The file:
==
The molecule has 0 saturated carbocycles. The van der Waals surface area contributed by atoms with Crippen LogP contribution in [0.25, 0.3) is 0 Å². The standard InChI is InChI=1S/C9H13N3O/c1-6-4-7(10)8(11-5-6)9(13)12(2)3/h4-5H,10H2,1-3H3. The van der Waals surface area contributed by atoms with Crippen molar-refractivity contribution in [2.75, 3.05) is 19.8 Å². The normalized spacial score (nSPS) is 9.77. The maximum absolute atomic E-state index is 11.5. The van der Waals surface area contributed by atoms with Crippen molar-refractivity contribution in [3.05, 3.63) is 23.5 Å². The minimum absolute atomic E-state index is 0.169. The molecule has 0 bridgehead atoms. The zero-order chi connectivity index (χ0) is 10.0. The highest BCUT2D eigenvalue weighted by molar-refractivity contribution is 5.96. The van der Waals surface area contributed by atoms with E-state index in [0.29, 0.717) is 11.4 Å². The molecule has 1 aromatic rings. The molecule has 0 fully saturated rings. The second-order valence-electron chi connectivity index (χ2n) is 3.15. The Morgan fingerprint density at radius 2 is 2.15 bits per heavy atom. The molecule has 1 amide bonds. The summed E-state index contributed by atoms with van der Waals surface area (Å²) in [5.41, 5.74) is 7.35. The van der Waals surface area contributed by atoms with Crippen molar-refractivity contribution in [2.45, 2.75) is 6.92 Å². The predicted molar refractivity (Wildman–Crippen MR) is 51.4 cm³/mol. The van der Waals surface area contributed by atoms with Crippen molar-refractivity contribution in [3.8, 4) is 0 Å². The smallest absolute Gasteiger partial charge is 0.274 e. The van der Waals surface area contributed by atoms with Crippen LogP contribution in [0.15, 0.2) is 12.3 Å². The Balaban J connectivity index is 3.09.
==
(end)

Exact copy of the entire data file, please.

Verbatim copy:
The molecule has 0 saturated carbocycles. The van der Waals surface area contributed by atoms with Crippen LogP contribution in [0.25, 0.3) is 0 Å². The standard InChI is InChI=1S/C9H13N3O/c1-6-4-7(10)8(11-5-6)9(13)12(2)3/h4-5H,10H2,1-3H3. The van der Waals surface area contributed by atoms with Crippen molar-refractivity contribution in [2.75, 3.05) is 19.8 Å². The normalized spacial score (nSPS) is 9.77. The maximum absolute atomic E-state index is 11.5. The van der Waals surface area contributed by atoms with Crippen molar-refractivity contribution in [3.05, 3.63) is 23.5 Å². The minimum absolute atomic E-state index is 0.169. The molecule has 0 bridgehead atoms. The zero-order chi connectivity index (χ0) is 10.0. The highest BCUT2D eigenvalue weighted by molar-refractivity contribution is 5.96. The van der Waals surface area contributed by atoms with E-state index in [0.29, 0.717) is 11.4 Å². The molecule has 1 aromatic rings. The molecule has 0 fully saturated rings. The second-order valence-electron chi connectivity index (χ2n) is 3.15. The Morgan fingerprint density at radius 2 is 2.15 bits per heavy atom. The molecule has 1 amide bonds. The summed E-state index contributed by atoms with van der Waals surface area (Å²) in [5.41, 5.74) is 7.35. The van der Waals surface area contributed by atoms with Crippen molar-refractivity contribution in [2.45, 2.75) is 6.92 Å². The predicted molar refractivity (Wildman–Crippen MR) is 51.4 cm³/mol. The van der Waals surface area contributed by atoms with Crippen molar-refractivity contribution in [3.8, 4) is 0 Å². The smallest absolute Gasteiger partial charge is 0.274 e. The van der Waals surface area contributed by atoms with Crippen LogP contribution in [0.15, 0.2) is 12.3 Å². The Balaban J connectivity index is 3.09.